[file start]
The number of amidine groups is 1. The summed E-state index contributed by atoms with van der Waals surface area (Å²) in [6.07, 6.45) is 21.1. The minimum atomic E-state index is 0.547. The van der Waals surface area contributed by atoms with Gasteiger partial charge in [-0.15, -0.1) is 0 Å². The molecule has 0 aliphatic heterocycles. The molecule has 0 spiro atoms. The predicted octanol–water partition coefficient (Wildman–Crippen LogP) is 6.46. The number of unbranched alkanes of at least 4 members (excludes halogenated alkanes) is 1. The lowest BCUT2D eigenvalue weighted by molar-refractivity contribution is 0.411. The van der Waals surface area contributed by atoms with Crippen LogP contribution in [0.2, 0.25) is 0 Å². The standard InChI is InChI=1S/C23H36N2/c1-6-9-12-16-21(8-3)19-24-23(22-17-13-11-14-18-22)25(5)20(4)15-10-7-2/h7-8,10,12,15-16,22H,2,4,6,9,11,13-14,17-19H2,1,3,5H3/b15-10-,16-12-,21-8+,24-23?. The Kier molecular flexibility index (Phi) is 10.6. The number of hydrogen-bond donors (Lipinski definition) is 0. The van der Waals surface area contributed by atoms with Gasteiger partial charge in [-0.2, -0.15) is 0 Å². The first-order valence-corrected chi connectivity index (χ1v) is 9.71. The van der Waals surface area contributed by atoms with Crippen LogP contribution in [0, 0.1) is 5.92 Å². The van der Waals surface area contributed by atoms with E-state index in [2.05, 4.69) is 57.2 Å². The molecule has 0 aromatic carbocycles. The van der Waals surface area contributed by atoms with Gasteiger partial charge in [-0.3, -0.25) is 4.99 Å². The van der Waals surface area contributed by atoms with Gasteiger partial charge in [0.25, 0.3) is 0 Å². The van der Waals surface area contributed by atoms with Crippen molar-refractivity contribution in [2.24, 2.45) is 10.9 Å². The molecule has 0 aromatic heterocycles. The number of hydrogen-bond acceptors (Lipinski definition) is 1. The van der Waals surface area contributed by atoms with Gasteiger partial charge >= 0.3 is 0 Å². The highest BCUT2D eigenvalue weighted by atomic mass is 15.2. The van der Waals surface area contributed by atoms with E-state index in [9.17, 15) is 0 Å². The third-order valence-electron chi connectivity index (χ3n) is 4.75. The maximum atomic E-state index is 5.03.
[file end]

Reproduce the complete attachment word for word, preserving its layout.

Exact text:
The number of amidine groups is 1. The summed E-state index contributed by atoms with van der Waals surface area (Å²) in [6.07, 6.45) is 21.1. The minimum atomic E-state index is 0.547. The van der Waals surface area contributed by atoms with Gasteiger partial charge in [-0.15, -0.1) is 0 Å². The molecule has 0 aliphatic heterocycles. The molecule has 0 spiro atoms. The predicted octanol–water partition coefficient (Wildman–Crippen LogP) is 6.46. The number of unbranched alkanes of at least 4 members (excludes halogenated alkanes) is 1. The lowest BCUT2D eigenvalue weighted by molar-refractivity contribution is 0.411. The van der Waals surface area contributed by atoms with Crippen LogP contribution in [0.2, 0.25) is 0 Å². The standard InChI is InChI=1S/C23H36N2/c1-6-9-12-16-21(8-3)19-24-23(22-17-13-11-14-18-22)25(5)20(4)15-10-7-2/h7-8,10,12,15-16,22H,2,4,6,9,11,13-14,17-19H2,1,3,5H3/b15-10-,16-12-,21-8+,24-23?. The Kier molecular flexibility index (Phi) is 10.6. The number of hydrogen-bond donors (Lipinski definition) is 0. The van der Waals surface area contributed by atoms with Gasteiger partial charge in [-0.2, -0.15) is 0 Å². The first-order valence-corrected chi connectivity index (χ1v) is 9.71. The van der Waals surface area contributed by atoms with Crippen LogP contribution in [0, 0.1) is 5.92 Å². The van der Waals surface area contributed by atoms with E-state index in [2.05, 4.69) is 57.2 Å². The molecule has 0 aromatic carbocycles. The van der Waals surface area contributed by atoms with Gasteiger partial charge in [-0.3, -0.25) is 4.99 Å². The van der Waals surface area contributed by atoms with Gasteiger partial charge in [0.25, 0.3) is 0 Å². The van der Waals surface area contributed by atoms with Crippen molar-refractivity contribution in [2.24, 2.45) is 10.9 Å². The molecule has 0 aromatic heterocycles. The number of hydrogen-bond acceptors (Lipinski definition) is 1. The van der Waals surface area contributed by atoms with Gasteiger partial charge >= 0.3 is 0 Å². The highest BCUT2D eigenvalue weighted by atomic mass is 15.2. The van der Waals surface area contributed by atoms with E-state index in [9.17, 15) is 0 Å². The third-order valence-electron chi connectivity index (χ3n) is 4.75. The maximum atomic E-state index is 5.03.